This picture was taken on my first day as a Juilliard student.
When I look at it, I am blown back in time, to a beginning—one full of bubbling excitement, aspirations for the future, a fresh outlook on the world. As a young adult, it felt as if I had reached a pinnacle, the peak of my dreams. The sky was unbelievably clear on that late-August afternoon in New York. Sunlight struck the sidewalk tiles on 65th Street with such intensity that they almost glowed, even in their palish grey mundanity. The surrounding air was filled with the dense humid scent of urban dirt, gasoline, and halal [food trucks]. I remember feeling the atmosphere simmer with an intensity that was not there on a regular day. It was a magical introduction to my four years at Juilliard. But beginnings, as I have learned, are hardly ever that simple.
About a week later, I remember sitting on the floor of the empty A-room in my dormitory suite, which had yet to be occupied by returning students, sobbing on the phone to my parents. The air, which had felt so open and full before, had become stale and empty, laying heavy on my hunched shoulders. These sobs were tangled up in many complicated emotions, some of which I had not expected to feel so deeply: confusion, sadness, fear, loneliness, frustration, homesickness—and those were just the ones that I could identify. I remember feeling a world apart from my family back in California, uprooted from everything that gave me comfort and security, alone and frozen in a city full of moving faces. I don’t remember the exact words I said to them, but it was along the lines of “I don’t deserve to be here,” or “I’m way in over my head,” or “this was all a mistake.” However, I will never forget their exact response: “They told us you would say that.”
By “they,” my parents meant the Juilliard orientation staff and faculty. During the several parent-guardian meetings they attended—about the school, adjusting to college life, etc.—one message in particular was emphasized. They were warned that their new student (me) may doubt themself, question their (my) place in this program, feel isolated from the community, and that it was their job to reassure me that I was anything but an admissions error. When my parents relayed this back to me, the whirlwind of panic in my head began to subside. The hyperbolic conclusions I had jumped to gradually shrunk down to surmountable challenges. I was not an incompetent artist, but one who had the potential to grow. Moving to New York wasn’t a mistake, but the start of an adventure, undeniably marked with hurdles. Most importantly, although I was becoming independent, I was far from alone.
Hundreds of other young artists, including 23 other dancers, were entering this same terrifying adventure. Over the next four years, my classmates and I evolved from a class, into friends, into a team, then ultimately, into a family. They were the ones who taught me what it means to let go of self-imposed barriers and to submit to the process of growth. They helped me discover my unique qualities by truthfully living and dancing through their own. Their bonds stay with me, even as we have been prematurely separated. From the first day, all of the people who make up Juilliard, from my peers to staff and faculty, affirmed and reaffirmed my place in this community through every stage of these four intense, exhilarating, arduous, incredible years.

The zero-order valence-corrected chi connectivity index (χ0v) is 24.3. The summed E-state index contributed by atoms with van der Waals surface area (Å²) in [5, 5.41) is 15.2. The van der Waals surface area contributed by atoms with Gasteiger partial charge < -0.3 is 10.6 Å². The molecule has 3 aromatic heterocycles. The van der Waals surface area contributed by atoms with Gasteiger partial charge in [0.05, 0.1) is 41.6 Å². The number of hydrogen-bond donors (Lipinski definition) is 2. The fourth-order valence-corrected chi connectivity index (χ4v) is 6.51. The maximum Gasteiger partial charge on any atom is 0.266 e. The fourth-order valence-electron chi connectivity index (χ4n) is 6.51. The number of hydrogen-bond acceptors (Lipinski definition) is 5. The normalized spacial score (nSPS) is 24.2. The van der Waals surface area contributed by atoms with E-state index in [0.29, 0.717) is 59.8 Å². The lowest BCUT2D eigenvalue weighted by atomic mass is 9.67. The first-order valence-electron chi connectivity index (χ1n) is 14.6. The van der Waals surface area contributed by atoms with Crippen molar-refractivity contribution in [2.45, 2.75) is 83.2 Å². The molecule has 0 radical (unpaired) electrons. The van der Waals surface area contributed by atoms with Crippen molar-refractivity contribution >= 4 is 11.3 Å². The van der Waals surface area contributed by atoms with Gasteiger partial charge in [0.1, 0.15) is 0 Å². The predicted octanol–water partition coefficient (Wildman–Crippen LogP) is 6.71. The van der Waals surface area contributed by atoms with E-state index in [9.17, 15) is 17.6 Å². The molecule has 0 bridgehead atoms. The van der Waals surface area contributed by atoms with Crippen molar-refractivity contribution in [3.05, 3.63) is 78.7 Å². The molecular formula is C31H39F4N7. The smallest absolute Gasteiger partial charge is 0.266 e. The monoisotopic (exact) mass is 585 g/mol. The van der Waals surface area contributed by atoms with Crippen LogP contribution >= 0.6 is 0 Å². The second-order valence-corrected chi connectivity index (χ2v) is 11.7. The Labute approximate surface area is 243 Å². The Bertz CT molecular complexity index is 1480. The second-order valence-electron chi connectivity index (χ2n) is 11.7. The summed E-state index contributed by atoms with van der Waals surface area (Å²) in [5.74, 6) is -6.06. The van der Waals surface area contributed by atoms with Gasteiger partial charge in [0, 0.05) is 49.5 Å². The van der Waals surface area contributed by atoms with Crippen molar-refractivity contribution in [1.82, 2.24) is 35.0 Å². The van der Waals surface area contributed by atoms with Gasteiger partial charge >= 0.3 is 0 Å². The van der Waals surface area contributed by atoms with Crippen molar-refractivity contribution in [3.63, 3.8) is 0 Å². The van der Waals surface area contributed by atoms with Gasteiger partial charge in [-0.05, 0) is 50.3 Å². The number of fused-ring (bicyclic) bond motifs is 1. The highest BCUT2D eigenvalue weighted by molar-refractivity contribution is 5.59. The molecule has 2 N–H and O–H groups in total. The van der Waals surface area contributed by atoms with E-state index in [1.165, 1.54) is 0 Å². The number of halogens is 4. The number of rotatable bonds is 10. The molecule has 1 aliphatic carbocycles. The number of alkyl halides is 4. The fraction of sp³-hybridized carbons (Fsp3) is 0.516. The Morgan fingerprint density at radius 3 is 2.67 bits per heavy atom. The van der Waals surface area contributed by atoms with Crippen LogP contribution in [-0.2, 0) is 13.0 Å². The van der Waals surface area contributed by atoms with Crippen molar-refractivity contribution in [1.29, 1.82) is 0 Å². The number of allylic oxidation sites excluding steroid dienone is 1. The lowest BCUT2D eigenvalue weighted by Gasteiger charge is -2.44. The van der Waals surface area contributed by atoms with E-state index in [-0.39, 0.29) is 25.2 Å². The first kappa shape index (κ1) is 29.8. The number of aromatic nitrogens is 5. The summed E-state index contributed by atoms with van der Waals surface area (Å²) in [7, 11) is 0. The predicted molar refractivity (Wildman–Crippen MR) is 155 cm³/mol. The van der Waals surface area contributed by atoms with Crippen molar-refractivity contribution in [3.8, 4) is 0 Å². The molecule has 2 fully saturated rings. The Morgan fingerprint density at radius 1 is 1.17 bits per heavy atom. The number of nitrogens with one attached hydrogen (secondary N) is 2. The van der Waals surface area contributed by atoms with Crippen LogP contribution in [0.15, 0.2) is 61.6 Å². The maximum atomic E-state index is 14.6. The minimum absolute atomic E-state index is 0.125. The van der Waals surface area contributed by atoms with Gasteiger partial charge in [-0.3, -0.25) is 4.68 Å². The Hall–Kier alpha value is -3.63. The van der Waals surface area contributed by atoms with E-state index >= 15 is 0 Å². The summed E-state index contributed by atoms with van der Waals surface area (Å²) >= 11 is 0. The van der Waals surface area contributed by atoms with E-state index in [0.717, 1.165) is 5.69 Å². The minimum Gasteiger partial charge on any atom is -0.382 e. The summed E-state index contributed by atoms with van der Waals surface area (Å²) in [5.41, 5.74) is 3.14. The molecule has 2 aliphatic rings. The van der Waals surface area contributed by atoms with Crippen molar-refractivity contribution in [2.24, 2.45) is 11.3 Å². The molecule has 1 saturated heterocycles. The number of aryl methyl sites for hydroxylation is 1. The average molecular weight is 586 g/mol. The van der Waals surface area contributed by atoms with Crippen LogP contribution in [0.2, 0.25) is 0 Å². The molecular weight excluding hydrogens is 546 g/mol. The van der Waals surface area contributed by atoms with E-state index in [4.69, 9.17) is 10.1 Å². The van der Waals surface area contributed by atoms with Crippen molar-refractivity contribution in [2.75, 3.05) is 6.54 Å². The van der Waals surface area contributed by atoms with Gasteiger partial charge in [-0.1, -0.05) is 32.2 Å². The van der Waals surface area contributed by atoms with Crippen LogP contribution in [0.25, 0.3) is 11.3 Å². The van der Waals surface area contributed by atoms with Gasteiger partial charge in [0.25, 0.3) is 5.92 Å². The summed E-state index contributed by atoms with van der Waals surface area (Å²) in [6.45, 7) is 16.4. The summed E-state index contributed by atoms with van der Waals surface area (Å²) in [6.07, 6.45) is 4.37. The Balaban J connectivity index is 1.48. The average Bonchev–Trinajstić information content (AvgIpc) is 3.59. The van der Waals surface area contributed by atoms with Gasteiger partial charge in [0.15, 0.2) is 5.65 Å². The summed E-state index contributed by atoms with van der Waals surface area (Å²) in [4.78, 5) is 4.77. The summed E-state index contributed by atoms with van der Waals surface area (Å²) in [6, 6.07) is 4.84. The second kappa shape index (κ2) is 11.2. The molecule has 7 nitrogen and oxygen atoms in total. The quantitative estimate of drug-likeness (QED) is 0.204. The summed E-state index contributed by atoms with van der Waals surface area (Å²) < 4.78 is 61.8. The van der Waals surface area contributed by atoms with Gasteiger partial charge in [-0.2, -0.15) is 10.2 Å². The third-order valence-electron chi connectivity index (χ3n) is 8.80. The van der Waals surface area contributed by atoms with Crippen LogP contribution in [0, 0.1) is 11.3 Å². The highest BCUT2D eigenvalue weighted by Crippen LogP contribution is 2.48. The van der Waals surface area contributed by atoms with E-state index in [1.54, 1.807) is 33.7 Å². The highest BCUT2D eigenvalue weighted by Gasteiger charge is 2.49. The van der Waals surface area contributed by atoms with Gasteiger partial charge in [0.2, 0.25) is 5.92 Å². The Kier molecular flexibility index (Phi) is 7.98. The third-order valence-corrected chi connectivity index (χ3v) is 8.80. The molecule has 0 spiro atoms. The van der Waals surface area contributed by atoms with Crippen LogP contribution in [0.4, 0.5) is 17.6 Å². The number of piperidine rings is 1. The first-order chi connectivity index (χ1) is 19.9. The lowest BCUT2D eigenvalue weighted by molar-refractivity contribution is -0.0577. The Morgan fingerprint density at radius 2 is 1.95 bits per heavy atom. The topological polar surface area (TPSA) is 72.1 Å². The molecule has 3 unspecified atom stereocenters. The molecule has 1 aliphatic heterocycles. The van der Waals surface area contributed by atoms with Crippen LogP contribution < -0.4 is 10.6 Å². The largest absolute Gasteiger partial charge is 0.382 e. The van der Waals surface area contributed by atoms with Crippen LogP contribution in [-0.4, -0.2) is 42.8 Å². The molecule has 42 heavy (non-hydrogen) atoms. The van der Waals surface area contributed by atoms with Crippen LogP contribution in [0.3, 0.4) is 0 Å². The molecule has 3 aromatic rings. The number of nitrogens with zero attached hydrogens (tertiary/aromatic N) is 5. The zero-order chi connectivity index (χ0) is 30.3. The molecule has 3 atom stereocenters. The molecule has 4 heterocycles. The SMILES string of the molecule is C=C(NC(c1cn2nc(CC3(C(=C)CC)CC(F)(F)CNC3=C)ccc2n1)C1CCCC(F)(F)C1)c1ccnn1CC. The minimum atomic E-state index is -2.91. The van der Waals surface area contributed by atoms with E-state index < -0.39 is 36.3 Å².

I want to tell another story about the picture above, this one much more recent. A few months ago, while leaving our friend’s apartment, several classmates and I filed into an elevator, which was not a very wise decision. It got stuck halfway down, leaving almost a dozen of us crammed into 25 square feet of space. Fortunately, it was just 20 minutes, maybe less, before the fire department rescued us. In those 20 minutes, I remember thinking how if I was to be stuck in an elevator with anyone, it would be them. The air inside that elevator, warmed by our collective breath, simmered the same way it did on move-in day, with the same pretense that our lives were reaching a pinnacle; like we were going to celebrate our last semester together; like we were going to perform one last time on stage together; like we were going to embrace in a teary goodbye in our caps and gowns on graduation day. Our puffy, winter-coated bodies were pressed up against each other like pillows, with no inches of room spared, like a physical manifestation of our closely knit web. We thought that the comfort of that literal closeness would carry us to the end of our journey. But endings, much like beginnings, are hardly ever that simple.
Now, five months later, as I sit in my cozy house in San Francisco with my first family, feeling ligh-years away from my second family, I have found myself at an odd rendition of the beginning again. Much like my 18-year-old self, I feel confused, afraid, sad, frustrated, angry, and despite the support that exists around me, lonely. This time, I know it is not only me, but all of humanity that is finding itself in a jumbled, freshly overturned, brand new beginning. The distance of quarantine has severely fractured our world into the ‘virtual’ and the ‘real.’ My tired eyes recognize my friends’ faces, reproduced by bright pixels, and my ears can hear their voices, captured and synthesized by the computer’s microphone. I know in my mind that they are there, but as each day passes it gets harder and harder to feel them, to picture them beside me. So until I really am with them again, I have no choice but to imagine.
To my incredible 2020 family: You are with me through every moment of the day, through every meal, every Zoom class, every movie I watch, every song I listen to, and every dream I have. I can hardly wait for the day that we can be together, and rejoice in a new beginning.